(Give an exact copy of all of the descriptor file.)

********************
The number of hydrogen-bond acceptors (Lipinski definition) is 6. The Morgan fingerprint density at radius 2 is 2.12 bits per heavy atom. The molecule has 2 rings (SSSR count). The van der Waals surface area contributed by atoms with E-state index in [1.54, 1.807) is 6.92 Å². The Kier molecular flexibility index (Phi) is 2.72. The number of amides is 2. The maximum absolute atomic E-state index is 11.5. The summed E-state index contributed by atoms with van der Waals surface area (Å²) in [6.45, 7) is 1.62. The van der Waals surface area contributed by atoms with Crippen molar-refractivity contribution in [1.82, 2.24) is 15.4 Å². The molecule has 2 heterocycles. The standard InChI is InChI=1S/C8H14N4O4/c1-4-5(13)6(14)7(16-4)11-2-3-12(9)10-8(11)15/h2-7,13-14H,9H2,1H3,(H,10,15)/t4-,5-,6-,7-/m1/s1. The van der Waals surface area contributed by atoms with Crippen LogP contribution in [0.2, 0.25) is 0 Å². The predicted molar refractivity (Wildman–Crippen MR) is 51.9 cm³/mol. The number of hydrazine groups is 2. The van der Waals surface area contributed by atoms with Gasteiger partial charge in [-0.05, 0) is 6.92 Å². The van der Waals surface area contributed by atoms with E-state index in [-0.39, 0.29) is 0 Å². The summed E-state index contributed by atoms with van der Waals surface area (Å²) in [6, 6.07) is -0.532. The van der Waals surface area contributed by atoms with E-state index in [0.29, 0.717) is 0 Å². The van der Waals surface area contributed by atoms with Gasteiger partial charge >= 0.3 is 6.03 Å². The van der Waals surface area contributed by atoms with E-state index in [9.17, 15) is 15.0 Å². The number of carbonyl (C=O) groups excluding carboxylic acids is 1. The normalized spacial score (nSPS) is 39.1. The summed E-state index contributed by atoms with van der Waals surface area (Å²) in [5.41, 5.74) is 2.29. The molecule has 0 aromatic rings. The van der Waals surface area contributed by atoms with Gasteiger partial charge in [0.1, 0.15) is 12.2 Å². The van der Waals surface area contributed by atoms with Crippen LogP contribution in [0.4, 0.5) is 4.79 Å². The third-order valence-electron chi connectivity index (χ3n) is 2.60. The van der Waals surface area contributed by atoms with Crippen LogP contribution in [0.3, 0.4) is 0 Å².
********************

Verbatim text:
The number of hydrogen-bond acceptors (Lipinski definition) is 6. The Morgan fingerprint density at radius 2 is 2.12 bits per heavy atom. The molecule has 2 rings (SSSR count). The van der Waals surface area contributed by atoms with E-state index in [1.54, 1.807) is 6.92 Å². The Kier molecular flexibility index (Phi) is 2.72. The number of amides is 2. The maximum absolute atomic E-state index is 11.5. The summed E-state index contributed by atoms with van der Waals surface area (Å²) in [6.45, 7) is 1.62. The van der Waals surface area contributed by atoms with Crippen molar-refractivity contribution in [1.82, 2.24) is 15.4 Å². The molecule has 2 heterocycles. The standard InChI is InChI=1S/C8H14N4O4/c1-4-5(13)6(14)7(16-4)11-2-3-12(9)10-8(11)15/h2-7,13-14H,9H2,1H3,(H,10,15)/t4-,5-,6-,7-/m1/s1. The van der Waals surface area contributed by atoms with Crippen LogP contribution in [0.2, 0.25) is 0 Å². The predicted molar refractivity (Wildman–Crippen MR) is 51.9 cm³/mol. The number of hydrazine groups is 2. The van der Waals surface area contributed by atoms with Gasteiger partial charge in [-0.05, 0) is 6.92 Å². The van der Waals surface area contributed by atoms with E-state index in [-0.39, 0.29) is 0 Å². The summed E-state index contributed by atoms with van der Waals surface area (Å²) in [6, 6.07) is -0.532. The van der Waals surface area contributed by atoms with E-state index in [0.29, 0.717) is 0 Å². The van der Waals surface area contributed by atoms with Gasteiger partial charge >= 0.3 is 6.03 Å². The van der Waals surface area contributed by atoms with E-state index in [9.17, 15) is 15.0 Å². The number of carbonyl (C=O) groups excluding carboxylic acids is 1. The normalized spacial score (nSPS) is 39.1. The summed E-state index contributed by atoms with van der Waals surface area (Å²) in [5.41, 5.74) is 2.29. The molecule has 0 aromatic rings. The van der Waals surface area contributed by atoms with Gasteiger partial charge in [0.1, 0.15) is 12.2 Å². The van der Waals surface area contributed by atoms with Crippen LogP contribution in [0.4, 0.5) is 4.79 Å². The third-order valence-electron chi connectivity index (χ3n) is 2.60. The van der Waals surface area contributed by atoms with Crippen LogP contribution in [0.3, 0.4) is 0 Å².